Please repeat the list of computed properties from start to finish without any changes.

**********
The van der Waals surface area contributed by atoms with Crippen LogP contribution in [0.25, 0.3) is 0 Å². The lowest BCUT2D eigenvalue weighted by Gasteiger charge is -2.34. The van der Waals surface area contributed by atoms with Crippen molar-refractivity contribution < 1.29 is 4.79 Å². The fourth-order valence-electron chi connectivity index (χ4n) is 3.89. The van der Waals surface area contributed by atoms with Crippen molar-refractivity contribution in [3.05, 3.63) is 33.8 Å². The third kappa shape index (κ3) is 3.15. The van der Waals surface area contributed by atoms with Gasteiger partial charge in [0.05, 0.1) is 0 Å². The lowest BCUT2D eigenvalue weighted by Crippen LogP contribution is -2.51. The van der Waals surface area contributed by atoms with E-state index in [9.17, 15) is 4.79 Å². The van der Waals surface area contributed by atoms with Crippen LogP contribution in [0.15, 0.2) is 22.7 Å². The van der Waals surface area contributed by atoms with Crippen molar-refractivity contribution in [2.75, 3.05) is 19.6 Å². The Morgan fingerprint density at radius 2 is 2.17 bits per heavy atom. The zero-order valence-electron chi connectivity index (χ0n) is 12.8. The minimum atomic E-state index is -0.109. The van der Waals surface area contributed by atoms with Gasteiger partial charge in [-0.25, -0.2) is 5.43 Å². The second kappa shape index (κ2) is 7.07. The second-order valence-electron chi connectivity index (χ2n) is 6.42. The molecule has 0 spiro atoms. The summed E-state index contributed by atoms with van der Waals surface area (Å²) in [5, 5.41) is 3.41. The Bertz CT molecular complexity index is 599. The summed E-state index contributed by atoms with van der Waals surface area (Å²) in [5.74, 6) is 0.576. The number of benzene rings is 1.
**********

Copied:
The van der Waals surface area contributed by atoms with Crippen LogP contribution in [0.25, 0.3) is 0 Å². The lowest BCUT2D eigenvalue weighted by Gasteiger charge is -2.34. The van der Waals surface area contributed by atoms with Crippen molar-refractivity contribution < 1.29 is 4.79 Å². The fourth-order valence-electron chi connectivity index (χ4n) is 3.89. The van der Waals surface area contributed by atoms with Crippen molar-refractivity contribution in [3.05, 3.63) is 33.8 Å². The third kappa shape index (κ3) is 3.15. The van der Waals surface area contributed by atoms with Gasteiger partial charge in [0.05, 0.1) is 0 Å². The lowest BCUT2D eigenvalue weighted by Crippen LogP contribution is -2.51. The van der Waals surface area contributed by atoms with E-state index in [9.17, 15) is 4.79 Å². The van der Waals surface area contributed by atoms with Crippen LogP contribution in [0.15, 0.2) is 22.7 Å². The van der Waals surface area contributed by atoms with Crippen molar-refractivity contribution in [2.75, 3.05) is 19.6 Å². The Morgan fingerprint density at radius 2 is 2.17 bits per heavy atom. The zero-order valence-electron chi connectivity index (χ0n) is 12.8. The minimum atomic E-state index is -0.109. The van der Waals surface area contributed by atoms with Gasteiger partial charge in [-0.25, -0.2) is 5.43 Å². The second kappa shape index (κ2) is 7.07. The second-order valence-electron chi connectivity index (χ2n) is 6.42. The molecule has 0 spiro atoms. The summed E-state index contributed by atoms with van der Waals surface area (Å²) in [5, 5.41) is 3.41. The Bertz CT molecular complexity index is 599. The summed E-state index contributed by atoms with van der Waals surface area (Å²) in [5.74, 6) is 0.576. The number of benzene rings is 1.